partner representatives). The conference focused on "mainstreaming" the
gender aspect both in employment policy and when integrating social security
and taxation issues into employment policy.
On 23 September 1999, the Department of Health announced that negotiations
with the British Medical Association (BMA) about junior doctors' working
hours and overtime pay had resulted in a draft agreement on new contractual
arrangements. The negotiations followed a decision by the BMA junior doctors'
conference in June to move to a ballot on industrial action over long hours
and low overtime pay (UK9906113N ). According to the Department of Health,
the proposed agreement would "modernise junior doctors' pay, reduce hours and
improve working conditions", and would "provide the opportunity, over a
three-year period, to see that junior doctors on average work no more than 56
hours a week".
Eurofound's representativeness studies are designed to allow the European Commission to identify the ‘management and labour’ whom it must consult under article 154 of the Treaty on the Functioning of the European Union (TFEU). This series consists of studies of the representativeness of employer and worker organisations in various sectors.
This series reports on developments in minimum wage rates across the EU, including how they are set and how they have developed over time in nominal and real terms. The series explores where there are statutory minimum wages or collectively agreed minimum wages in the Member States, as well as minimum wage coverage rates by gender.
Eurofound’s work on COVID-19 examines the far-reaching socioeconomic implications of the pandemic across Europe as they continue to impact living and working conditions. A key element of the research is the e-survey, conducted in three rounds – in April and July 2020 and in March 2021. This is complemented by the inclusion of research into the ongoing effects of the pandemic in much of Eurofound’s other areas of work.
The European Working Conditions Survey (EWCS) launched in 1990 and is carried out every five years, with the latest edition in 2015. It provides an overview of trends in working conditions and quality of employment for the last 30 years. It covers issues such as employment status, working time duration and organisation, work organisation, learning and training, physical and psychosocial risk factors, health and safety, work–life balance, worker participation, earnings and financial security, work and health, and most recently also the future of work.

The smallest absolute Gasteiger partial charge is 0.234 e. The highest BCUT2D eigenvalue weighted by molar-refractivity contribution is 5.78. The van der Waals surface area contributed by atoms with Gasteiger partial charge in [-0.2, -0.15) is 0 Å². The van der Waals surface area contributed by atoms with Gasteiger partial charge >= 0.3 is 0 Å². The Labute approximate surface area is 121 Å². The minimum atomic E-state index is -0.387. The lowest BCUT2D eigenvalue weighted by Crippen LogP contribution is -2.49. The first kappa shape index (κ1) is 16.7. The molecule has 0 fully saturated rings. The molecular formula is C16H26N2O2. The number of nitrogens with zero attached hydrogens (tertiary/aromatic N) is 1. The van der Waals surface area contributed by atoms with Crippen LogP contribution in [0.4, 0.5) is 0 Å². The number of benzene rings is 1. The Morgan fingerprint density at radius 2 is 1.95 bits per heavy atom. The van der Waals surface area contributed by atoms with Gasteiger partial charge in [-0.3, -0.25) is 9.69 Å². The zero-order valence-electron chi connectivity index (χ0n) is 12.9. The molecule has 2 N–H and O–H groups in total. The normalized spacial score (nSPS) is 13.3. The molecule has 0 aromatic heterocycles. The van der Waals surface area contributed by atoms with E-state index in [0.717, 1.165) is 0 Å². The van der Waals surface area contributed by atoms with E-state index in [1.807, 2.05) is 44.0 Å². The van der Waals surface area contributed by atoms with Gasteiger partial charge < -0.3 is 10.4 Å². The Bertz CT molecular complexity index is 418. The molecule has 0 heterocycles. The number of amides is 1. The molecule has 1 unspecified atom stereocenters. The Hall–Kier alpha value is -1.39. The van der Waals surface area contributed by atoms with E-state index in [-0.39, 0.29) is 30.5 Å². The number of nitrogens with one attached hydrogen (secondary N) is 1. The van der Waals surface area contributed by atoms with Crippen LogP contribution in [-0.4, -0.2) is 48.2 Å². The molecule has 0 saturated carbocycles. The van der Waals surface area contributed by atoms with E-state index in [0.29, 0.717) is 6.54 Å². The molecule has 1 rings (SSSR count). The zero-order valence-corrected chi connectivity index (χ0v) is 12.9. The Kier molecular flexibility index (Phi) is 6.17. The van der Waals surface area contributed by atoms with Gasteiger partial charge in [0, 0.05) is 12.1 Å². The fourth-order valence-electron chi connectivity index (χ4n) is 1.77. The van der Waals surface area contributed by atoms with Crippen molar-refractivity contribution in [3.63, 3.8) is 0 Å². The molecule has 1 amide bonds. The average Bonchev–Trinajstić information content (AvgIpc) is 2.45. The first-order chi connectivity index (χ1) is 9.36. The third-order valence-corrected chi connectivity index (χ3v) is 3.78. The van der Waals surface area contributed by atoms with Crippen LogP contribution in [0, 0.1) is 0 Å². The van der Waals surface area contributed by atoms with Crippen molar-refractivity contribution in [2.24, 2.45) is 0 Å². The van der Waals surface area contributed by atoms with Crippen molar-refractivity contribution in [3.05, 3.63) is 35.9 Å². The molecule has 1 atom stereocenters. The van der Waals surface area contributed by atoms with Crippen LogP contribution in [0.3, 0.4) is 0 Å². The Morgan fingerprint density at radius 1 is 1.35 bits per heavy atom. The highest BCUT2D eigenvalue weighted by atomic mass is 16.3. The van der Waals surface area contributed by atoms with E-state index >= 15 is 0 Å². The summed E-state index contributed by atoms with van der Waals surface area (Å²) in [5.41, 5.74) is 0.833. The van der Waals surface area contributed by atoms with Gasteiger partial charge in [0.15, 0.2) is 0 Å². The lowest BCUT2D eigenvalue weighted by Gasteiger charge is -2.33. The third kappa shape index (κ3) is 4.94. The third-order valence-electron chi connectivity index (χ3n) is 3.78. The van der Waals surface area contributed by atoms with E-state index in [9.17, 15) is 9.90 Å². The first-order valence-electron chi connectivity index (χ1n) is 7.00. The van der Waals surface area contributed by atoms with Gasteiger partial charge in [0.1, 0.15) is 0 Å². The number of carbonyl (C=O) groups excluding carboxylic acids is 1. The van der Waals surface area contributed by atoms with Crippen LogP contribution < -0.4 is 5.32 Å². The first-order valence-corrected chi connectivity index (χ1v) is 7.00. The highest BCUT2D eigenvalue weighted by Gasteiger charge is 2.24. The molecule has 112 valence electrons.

The European Restructuring Monitor has reported on the employment impact of large-scale business restructuring since 2002. This series includes its restructuring-related databases (events, support instruments and legislation) as well as case studies and publications.
Eurofound’s Flagship report series 'Challenges and prospects in the EU' comprise research reports that contain the key results of multiannual research activities and incorporate findings from different related research projects. Flagship reports are the major output of each of Eurofound’s strategic areas of intervention and have as their objective to contribute to current policy debates.
Eurofound’s European Company Survey (ECS) maps and analyses company policies and practices which can have an impact on smart, sustainable and inclusive growth, as well as the development of social dialogue in companies. This series consists of outputs from the ECS 2019, the fourth edition of the survey. The survey was first carried out in 2004–2005 as the European Survey on Working Time and Work-Life Balance.
This series reports on and updates latest information on the involvement of national social partners in policymaking. The series analyses the involvement of national social partners in the implementation of policy reforms within the framework of social dialogue practices, including their involvement in elaborating the National Reform Programmes (NRPs).
This series reports on the new forms of employment emerging across Europe that are driven by societal, economic and technological developments and are different from traditional standard or non-standard employment in a number of ways. This series explores what characterises these new employment forms and what implications they have for working conditions and the labour market.
The European Company Survey (ECS) is carried out every four to five years since its inception in 2004–2005, with the latest edition in 2019. The survey is designed to provide information on workplace practices to develop and evaluate socioeconomic policy in the EU. It covers issues around work organisation, working time arrangements and work–life balance, flexibility, workplace innovation, employee involvement, human resource management, social dialogue, and most recently also skills use, skills strategies and digitalisation.